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Here is a little challenge/problem for you guys.

Let $(X,Y)$ be jointly discrete RVs such that each have at most two mass points (not necessarily $1$ and $0$, i.e. not necessarily indicator variables). Suppose $X$ and $Y$ are uncorrelated. Are they independent?

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up vote 5 down vote accepted

Since you're dealing with correlation, you can restrict consideration to 0-1 variables without loss of generality. Any linear rescaling of the 0-1 variables to $a$ and $b$ leaves the correlation unaltered. So if it's true of 0-1 variables, it's true of distributions with mass points at some arbitrary $a$ and $b$, with $a\neq b$.

Since the Pearson correlation for binary variables is the phi coefficient, and $n \phi^2$ is the chi-square, the immediate implication for binary variables is that zero correlation implies independence.

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Great reasoning! :) This is elegant. :) – math_stat_enthusiast Dec 31 '13 at 19:37
I started by doing the first line of the algebra; realized I already knew the answer and thought - "why not just explain why I know?" – Glen_b Dec 31 '13 at 19:39
That's good enough. I was actually looking for the answer that one can linearly rescale any set of dichotomous RVs into indicator variables without affecting the correlation, which you did! :) – math_stat_enthusiast Dec 31 '13 at 19:43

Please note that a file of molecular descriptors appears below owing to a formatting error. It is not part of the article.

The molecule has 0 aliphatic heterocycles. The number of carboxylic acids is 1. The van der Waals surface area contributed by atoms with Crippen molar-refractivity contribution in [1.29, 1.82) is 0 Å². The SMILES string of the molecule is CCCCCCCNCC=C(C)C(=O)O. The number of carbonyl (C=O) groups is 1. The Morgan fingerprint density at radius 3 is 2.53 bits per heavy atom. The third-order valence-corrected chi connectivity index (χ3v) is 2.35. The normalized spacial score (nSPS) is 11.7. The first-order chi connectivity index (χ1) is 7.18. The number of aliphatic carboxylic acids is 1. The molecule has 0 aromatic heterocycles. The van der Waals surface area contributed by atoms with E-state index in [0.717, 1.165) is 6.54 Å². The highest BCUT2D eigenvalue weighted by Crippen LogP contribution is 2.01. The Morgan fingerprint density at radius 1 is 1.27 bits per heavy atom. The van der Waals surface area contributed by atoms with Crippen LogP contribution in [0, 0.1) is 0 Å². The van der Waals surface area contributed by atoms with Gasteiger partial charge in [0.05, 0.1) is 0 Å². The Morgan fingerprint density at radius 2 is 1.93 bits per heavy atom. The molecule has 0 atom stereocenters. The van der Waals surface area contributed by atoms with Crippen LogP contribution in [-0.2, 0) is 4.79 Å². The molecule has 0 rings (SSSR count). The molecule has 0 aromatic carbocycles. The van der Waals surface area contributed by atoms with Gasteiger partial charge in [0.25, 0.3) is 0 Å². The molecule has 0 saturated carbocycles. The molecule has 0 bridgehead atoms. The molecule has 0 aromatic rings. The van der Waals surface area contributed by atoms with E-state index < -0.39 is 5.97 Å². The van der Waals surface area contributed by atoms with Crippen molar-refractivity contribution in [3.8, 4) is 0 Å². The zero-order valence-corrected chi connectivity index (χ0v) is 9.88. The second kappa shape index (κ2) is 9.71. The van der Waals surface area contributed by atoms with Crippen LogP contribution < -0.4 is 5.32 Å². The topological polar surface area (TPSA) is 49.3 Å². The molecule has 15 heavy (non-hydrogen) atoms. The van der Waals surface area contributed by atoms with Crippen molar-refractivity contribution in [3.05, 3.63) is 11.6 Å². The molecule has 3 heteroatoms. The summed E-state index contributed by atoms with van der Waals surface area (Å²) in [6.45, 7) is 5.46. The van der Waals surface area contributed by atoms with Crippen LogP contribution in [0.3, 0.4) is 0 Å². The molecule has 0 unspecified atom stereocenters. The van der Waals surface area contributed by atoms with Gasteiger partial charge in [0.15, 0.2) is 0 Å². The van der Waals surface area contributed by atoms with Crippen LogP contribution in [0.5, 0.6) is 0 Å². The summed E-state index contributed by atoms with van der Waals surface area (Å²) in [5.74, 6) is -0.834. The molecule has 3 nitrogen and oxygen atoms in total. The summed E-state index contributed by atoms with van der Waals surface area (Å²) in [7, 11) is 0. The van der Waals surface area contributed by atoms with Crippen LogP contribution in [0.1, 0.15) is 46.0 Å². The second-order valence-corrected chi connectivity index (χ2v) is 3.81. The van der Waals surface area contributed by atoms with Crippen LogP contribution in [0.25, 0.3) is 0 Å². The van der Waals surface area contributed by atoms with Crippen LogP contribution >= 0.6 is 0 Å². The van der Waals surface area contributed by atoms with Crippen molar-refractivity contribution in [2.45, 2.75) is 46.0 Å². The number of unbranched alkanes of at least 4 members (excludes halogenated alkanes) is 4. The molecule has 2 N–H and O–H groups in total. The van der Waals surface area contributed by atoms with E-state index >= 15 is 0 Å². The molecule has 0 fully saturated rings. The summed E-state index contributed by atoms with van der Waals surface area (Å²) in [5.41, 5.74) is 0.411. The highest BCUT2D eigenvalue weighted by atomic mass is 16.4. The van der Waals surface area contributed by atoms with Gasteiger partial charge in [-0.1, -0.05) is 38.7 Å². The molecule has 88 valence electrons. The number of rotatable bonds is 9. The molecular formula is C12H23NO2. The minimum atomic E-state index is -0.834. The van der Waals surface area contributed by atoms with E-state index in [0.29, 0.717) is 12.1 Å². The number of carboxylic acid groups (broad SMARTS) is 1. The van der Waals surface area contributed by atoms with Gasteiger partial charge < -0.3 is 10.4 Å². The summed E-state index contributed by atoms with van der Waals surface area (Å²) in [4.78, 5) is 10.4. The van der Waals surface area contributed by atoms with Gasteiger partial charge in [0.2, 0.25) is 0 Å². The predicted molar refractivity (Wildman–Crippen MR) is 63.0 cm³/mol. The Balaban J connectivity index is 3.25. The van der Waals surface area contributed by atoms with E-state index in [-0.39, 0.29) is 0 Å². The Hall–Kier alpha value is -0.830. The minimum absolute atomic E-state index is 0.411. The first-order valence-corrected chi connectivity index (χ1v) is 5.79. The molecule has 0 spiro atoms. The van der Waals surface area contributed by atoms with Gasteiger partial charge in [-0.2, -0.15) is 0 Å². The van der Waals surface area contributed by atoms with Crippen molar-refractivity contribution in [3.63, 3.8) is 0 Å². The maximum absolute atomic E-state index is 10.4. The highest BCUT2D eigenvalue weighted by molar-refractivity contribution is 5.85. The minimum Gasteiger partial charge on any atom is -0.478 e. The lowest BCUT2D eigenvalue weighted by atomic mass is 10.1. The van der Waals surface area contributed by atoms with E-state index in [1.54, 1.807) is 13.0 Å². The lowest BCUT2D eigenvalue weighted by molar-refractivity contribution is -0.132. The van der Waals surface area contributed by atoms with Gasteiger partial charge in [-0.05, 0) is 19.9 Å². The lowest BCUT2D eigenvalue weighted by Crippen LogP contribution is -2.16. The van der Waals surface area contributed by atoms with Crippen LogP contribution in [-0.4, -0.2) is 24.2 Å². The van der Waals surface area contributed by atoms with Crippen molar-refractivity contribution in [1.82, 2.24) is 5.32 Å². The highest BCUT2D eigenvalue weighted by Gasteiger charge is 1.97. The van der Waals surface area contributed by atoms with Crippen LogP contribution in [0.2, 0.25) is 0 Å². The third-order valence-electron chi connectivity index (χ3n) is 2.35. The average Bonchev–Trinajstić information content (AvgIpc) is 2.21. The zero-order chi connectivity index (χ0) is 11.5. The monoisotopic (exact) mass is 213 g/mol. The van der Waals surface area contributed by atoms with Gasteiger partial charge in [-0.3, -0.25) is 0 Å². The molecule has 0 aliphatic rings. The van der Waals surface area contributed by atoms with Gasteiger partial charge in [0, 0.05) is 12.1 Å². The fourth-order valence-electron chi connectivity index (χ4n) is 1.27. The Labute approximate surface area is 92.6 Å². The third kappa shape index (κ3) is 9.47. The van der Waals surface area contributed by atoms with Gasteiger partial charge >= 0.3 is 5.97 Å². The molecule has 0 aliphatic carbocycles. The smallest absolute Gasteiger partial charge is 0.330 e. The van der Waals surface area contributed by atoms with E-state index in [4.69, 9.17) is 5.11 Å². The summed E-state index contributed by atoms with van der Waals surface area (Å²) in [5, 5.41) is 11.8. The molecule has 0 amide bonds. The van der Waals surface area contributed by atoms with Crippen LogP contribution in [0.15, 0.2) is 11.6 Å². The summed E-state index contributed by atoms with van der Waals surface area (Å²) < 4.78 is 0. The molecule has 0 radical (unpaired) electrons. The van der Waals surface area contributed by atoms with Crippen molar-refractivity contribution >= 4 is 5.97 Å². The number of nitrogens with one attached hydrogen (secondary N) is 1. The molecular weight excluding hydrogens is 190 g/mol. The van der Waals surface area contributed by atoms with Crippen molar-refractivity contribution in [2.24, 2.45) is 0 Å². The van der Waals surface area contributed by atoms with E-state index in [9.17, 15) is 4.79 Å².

Here is an answer with no jargon about $\chi^2$ random variables statistics.

If $X$ and $Y$ are Bernoulli random variables with parameters $p$ and $q$ respectively, then $E[X] = p = P\{X=1\}$ and $E[Y] = q = P\{Y=1\}$. Also, $$E[XY] = 1\cdot 1\cdot P\{X=1,Y=1\} = P\{X=1,Y=1\}.$$ Now, if the random variables $X$ and $Y$ are uncorrelated, then $$\operatorname{cov}(X,Y) = E[XY]-E[X]E[Y] = 0 ~\Rightarrow ~E[XY] = pq$$ which shows that $P\{X=1, Y = 1\} = P\{X=1\}P\{Y=1\}$, that is, the events $\{X=1\}$ and $\{Y=1\}$ are independent events. It follows from standard properties of two independent events that the events $\{X=1\}$ and $\{Y=0\}$ also are independent events, as are $\{X=0\}$ and $\{Y=1\}$, as well as $\{X=0\}$ and $\{Y=0\}$. In other words, $$P\{X=i, Y=j\} = P\{X=i\}P\{Y=j\}~ \text{for all}~ i,j \in \{0,1\}$$ showing that $X$ and $Y$ are independent random variables.

Now, if $X$ and $Y$ are any independent random variables, then so are $g(X)$ and $h(Y)$ independent random variables (for arbitrary measurable functions $g$ and $h$), so that if $X$ and $Y$ are uncorrelated Bernoulli random variables, and thus independent random variables, $aX+b$ and $cY+d$ are also independent random variables and hence uncorrelated random variables. The latter can also be inferred using Glen_b's remark that linear transformations don't affect the covariance and the (Pearson) correlation coefficient, that is, $$\begin{align}\operatorname{cov}(aX+b, cX+d) &= \operatorname{cov}(X,Y),\\ \rho_{aX+b,cY+d} &= \rho_{X,Y}\end{align}$$

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The previous answer makes no reference to $\chi^2$ random variables (which aren't involved in this problem): it invokes the fact that a $\chi^2$ statistic (which is based on squared differences) can be zero only in a very special circumstance. The economy of its argument is noteworthy. – whuber Dec 31 '13 at 21:51
+1 It's good to put this argument as well; it's a (better) version of the line argument I began to write before I decided to post the one I did. (I had planned to come back and add such an argument in later; yours is no doubt better than what I'd have written) – Glen_b Dec 31 '13 at 22:34

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